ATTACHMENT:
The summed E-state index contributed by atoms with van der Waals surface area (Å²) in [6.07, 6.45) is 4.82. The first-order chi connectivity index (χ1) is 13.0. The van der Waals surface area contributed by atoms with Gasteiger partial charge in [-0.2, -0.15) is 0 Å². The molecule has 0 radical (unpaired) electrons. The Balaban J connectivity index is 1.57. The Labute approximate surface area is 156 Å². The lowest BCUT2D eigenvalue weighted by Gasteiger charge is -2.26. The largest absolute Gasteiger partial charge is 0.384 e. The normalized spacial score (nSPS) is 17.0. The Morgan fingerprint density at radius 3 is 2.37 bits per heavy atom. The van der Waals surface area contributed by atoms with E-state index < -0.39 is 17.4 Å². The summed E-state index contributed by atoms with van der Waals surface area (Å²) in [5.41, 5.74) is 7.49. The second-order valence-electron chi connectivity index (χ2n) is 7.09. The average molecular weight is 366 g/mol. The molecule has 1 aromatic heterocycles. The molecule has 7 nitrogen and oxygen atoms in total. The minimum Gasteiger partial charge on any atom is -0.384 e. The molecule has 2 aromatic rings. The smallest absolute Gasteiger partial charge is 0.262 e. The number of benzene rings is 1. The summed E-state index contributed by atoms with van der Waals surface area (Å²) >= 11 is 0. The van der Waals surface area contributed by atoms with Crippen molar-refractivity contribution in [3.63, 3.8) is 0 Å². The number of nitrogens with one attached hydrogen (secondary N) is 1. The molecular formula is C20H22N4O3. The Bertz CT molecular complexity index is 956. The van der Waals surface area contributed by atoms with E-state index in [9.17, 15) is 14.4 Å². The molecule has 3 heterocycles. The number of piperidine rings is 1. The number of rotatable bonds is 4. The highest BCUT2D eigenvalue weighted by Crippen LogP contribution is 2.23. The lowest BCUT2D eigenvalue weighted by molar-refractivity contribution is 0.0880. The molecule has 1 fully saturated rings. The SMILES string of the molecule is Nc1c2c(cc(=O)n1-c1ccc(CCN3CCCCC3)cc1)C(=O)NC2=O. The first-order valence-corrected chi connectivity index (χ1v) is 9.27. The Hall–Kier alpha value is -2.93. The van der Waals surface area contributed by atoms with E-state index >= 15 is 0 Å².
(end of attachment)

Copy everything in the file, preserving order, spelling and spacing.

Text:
The summed E-state index contributed by atoms with van der Waals surface area (Å²) in [6.07, 6.45) is 4.82. The first-order chi connectivity index (χ1) is 13.0. The van der Waals surface area contributed by atoms with Gasteiger partial charge in [-0.2, -0.15) is 0 Å². The molecule has 0 radical (unpaired) electrons. The Balaban J connectivity index is 1.57. The Labute approximate surface area is 156 Å². The lowest BCUT2D eigenvalue weighted by Gasteiger charge is -2.26. The largest absolute Gasteiger partial charge is 0.384 e. The normalized spacial score (nSPS) is 17.0. The Morgan fingerprint density at radius 3 is 2.37 bits per heavy atom. The van der Waals surface area contributed by atoms with E-state index < -0.39 is 17.4 Å². The summed E-state index contributed by atoms with van der Waals surface area (Å²) in [5.41, 5.74) is 7.49. The second-order valence-electron chi connectivity index (χ2n) is 7.09. The average molecular weight is 366 g/mol. The molecule has 1 aromatic heterocycles. The molecule has 7 nitrogen and oxygen atoms in total. The minimum Gasteiger partial charge on any atom is -0.384 e. The molecule has 2 aromatic rings. The smallest absolute Gasteiger partial charge is 0.262 e. The number of benzene rings is 1. The summed E-state index contributed by atoms with van der Waals surface area (Å²) >= 11 is 0. The van der Waals surface area contributed by atoms with Crippen molar-refractivity contribution in [3.63, 3.8) is 0 Å². The number of nitrogens with one attached hydrogen (secondary N) is 1. The molecular formula is C20H22N4O3. The Bertz CT molecular complexity index is 956. The van der Waals surface area contributed by atoms with E-state index in [9.17, 15) is 14.4 Å². The molecule has 3 heterocycles. The number of piperidine rings is 1. The number of rotatable bonds is 4. The highest BCUT2D eigenvalue weighted by Crippen LogP contribution is 2.23. The lowest BCUT2D eigenvalue weighted by molar-refractivity contribution is 0.0880. The molecule has 1 fully saturated rings. The SMILES string of the molecule is Nc1c2c(cc(=O)n1-c1ccc(CCN3CCCCC3)cc1)C(=O)NC2=O. The first-order valence-corrected chi connectivity index (χ1v) is 9.27. The Hall–Kier alpha value is -2.93. The van der Waals surface area contributed by atoms with E-state index >= 15 is 0 Å².